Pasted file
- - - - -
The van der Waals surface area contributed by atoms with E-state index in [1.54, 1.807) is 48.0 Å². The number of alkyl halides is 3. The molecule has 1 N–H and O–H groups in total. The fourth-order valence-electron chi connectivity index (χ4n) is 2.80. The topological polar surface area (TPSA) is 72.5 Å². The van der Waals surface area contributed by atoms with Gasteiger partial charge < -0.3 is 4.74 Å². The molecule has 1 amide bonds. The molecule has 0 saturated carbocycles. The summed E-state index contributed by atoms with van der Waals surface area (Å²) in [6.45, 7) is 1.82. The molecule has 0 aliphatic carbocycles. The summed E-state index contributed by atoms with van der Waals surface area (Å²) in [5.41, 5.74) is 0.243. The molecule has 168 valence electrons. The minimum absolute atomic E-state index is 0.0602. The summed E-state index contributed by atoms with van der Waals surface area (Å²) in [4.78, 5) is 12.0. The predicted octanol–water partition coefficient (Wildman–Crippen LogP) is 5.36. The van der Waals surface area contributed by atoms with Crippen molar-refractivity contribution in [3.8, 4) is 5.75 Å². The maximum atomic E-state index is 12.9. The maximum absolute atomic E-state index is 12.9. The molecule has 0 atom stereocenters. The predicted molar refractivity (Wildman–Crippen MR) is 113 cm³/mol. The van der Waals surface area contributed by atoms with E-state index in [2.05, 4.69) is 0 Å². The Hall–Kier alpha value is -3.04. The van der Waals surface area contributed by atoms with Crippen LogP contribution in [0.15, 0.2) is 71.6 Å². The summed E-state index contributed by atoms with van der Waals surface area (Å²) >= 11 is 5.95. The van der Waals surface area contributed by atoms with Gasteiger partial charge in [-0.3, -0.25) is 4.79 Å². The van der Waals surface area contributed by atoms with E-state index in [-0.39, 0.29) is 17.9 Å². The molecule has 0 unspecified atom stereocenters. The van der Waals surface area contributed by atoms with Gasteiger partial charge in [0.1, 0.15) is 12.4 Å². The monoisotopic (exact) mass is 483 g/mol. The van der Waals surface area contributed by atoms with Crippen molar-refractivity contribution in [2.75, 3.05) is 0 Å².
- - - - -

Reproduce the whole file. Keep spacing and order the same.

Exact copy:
The van der Waals surface area contributed by atoms with E-state index in [1.54, 1.807) is 48.0 Å². The number of alkyl halides is 3. The molecule has 1 N–H and O–H groups in total. The fourth-order valence-electron chi connectivity index (χ4n) is 2.80. The topological polar surface area (TPSA) is 72.5 Å². The van der Waals surface area contributed by atoms with Gasteiger partial charge < -0.3 is 4.74 Å². The molecule has 1 amide bonds. The molecule has 0 saturated carbocycles. The summed E-state index contributed by atoms with van der Waals surface area (Å²) in [6.45, 7) is 1.82. The molecule has 0 aliphatic carbocycles. The summed E-state index contributed by atoms with van der Waals surface area (Å²) in [5.41, 5.74) is 0.243. The molecule has 168 valence electrons. The minimum absolute atomic E-state index is 0.0602. The summed E-state index contributed by atoms with van der Waals surface area (Å²) in [4.78, 5) is 12.0. The predicted octanol–water partition coefficient (Wildman–Crippen LogP) is 5.36. The van der Waals surface area contributed by atoms with Crippen molar-refractivity contribution in [3.8, 4) is 5.75 Å². The maximum atomic E-state index is 12.9. The maximum absolute atomic E-state index is 12.9. The molecule has 0 atom stereocenters. The predicted molar refractivity (Wildman–Crippen MR) is 113 cm³/mol. The van der Waals surface area contributed by atoms with E-state index in [2.05, 4.69) is 0 Å². The Hall–Kier alpha value is -3.04. The van der Waals surface area contributed by atoms with Crippen LogP contribution in [0.15, 0.2) is 71.6 Å². The summed E-state index contributed by atoms with van der Waals surface area (Å²) >= 11 is 5.95. The van der Waals surface area contributed by atoms with Gasteiger partial charge in [-0.3, -0.25) is 4.79 Å². The van der Waals surface area contributed by atoms with E-state index in [-0.39, 0.29) is 17.9 Å². The molecule has 0 unspecified atom stereocenters. The van der Waals surface area contributed by atoms with Gasteiger partial charge in [0.1, 0.15) is 12.4 Å². The monoisotopic (exact) mass is 483 g/mol. The van der Waals surface area contributed by atoms with Crippen molar-refractivity contribution in [2.75, 3.05) is 0 Å².